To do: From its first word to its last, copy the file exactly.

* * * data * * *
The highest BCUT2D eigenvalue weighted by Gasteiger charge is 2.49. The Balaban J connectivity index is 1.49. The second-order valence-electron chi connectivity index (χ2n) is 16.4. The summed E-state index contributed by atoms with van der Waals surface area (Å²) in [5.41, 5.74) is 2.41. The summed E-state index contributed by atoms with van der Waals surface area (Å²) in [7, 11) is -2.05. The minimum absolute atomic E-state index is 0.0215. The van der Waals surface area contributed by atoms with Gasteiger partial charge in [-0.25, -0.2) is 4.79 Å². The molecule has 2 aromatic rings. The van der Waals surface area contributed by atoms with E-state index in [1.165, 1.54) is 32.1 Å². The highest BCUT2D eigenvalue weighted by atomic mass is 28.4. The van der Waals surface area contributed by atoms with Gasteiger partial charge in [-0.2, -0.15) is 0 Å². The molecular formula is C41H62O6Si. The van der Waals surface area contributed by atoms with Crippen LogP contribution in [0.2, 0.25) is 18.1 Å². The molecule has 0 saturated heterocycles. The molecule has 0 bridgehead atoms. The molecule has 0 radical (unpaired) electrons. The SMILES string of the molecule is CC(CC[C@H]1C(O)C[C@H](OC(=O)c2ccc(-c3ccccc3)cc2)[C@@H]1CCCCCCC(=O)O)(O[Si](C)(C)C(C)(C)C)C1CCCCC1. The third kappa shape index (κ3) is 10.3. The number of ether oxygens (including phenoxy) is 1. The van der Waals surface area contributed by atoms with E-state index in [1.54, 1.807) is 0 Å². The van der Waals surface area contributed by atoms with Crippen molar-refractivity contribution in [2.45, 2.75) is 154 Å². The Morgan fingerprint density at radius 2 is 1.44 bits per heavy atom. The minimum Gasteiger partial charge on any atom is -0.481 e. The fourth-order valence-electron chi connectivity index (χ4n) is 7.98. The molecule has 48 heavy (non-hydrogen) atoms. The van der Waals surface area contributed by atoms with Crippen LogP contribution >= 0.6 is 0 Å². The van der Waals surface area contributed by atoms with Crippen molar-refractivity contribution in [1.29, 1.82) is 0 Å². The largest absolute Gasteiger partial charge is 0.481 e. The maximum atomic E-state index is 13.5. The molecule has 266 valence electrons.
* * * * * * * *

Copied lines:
The highest BCUT2D eigenvalue weighted by Gasteiger charge is 2.49. The Balaban J connectivity index is 1.49. The second-order valence-electron chi connectivity index (χ2n) is 16.4. The summed E-state index contributed by atoms with van der Waals surface area (Å²) in [5.41, 5.74) is 2.41. The summed E-state index contributed by atoms with van der Waals surface area (Å²) in [7, 11) is -2.05. The minimum absolute atomic E-state index is 0.0215. The van der Waals surface area contributed by atoms with Gasteiger partial charge in [-0.25, -0.2) is 4.79 Å². The molecule has 2 aromatic rings. The van der Waals surface area contributed by atoms with E-state index in [1.165, 1.54) is 32.1 Å². The highest BCUT2D eigenvalue weighted by atomic mass is 28.4. The van der Waals surface area contributed by atoms with Gasteiger partial charge in [-0.2, -0.15) is 0 Å². The molecular formula is C41H62O6Si. The van der Waals surface area contributed by atoms with Crippen LogP contribution in [0.2, 0.25) is 18.1 Å². The molecule has 0 saturated heterocycles. The molecule has 0 bridgehead atoms. The molecule has 0 radical (unpaired) electrons. The SMILES string of the molecule is CC(CC[C@H]1C(O)C[C@H](OC(=O)c2ccc(-c3ccccc3)cc2)[C@@H]1CCCCCCC(=O)O)(O[Si](C)(C)C(C)(C)C)C1CCCCC1. The third kappa shape index (κ3) is 10.3. The number of ether oxygens (including phenoxy) is 1. The van der Waals surface area contributed by atoms with E-state index in [1.54, 1.807) is 0 Å². The van der Waals surface area contributed by atoms with Crippen molar-refractivity contribution in [2.45, 2.75) is 154 Å². The Morgan fingerprint density at radius 2 is 1.44 bits per heavy atom. The minimum Gasteiger partial charge on any atom is -0.481 e. The fourth-order valence-electron chi connectivity index (χ4n) is 7.98. The molecule has 48 heavy (non-hydrogen) atoms. The van der Waals surface area contributed by atoms with Crippen LogP contribution >= 0.6 is 0 Å². The van der Waals surface area contributed by atoms with Crippen molar-refractivity contribution in [1.29, 1.82) is 0 Å². The largest absolute Gasteiger partial charge is 0.481 e. The maximum atomic E-state index is 13.5. The molecule has 266 valence electrons.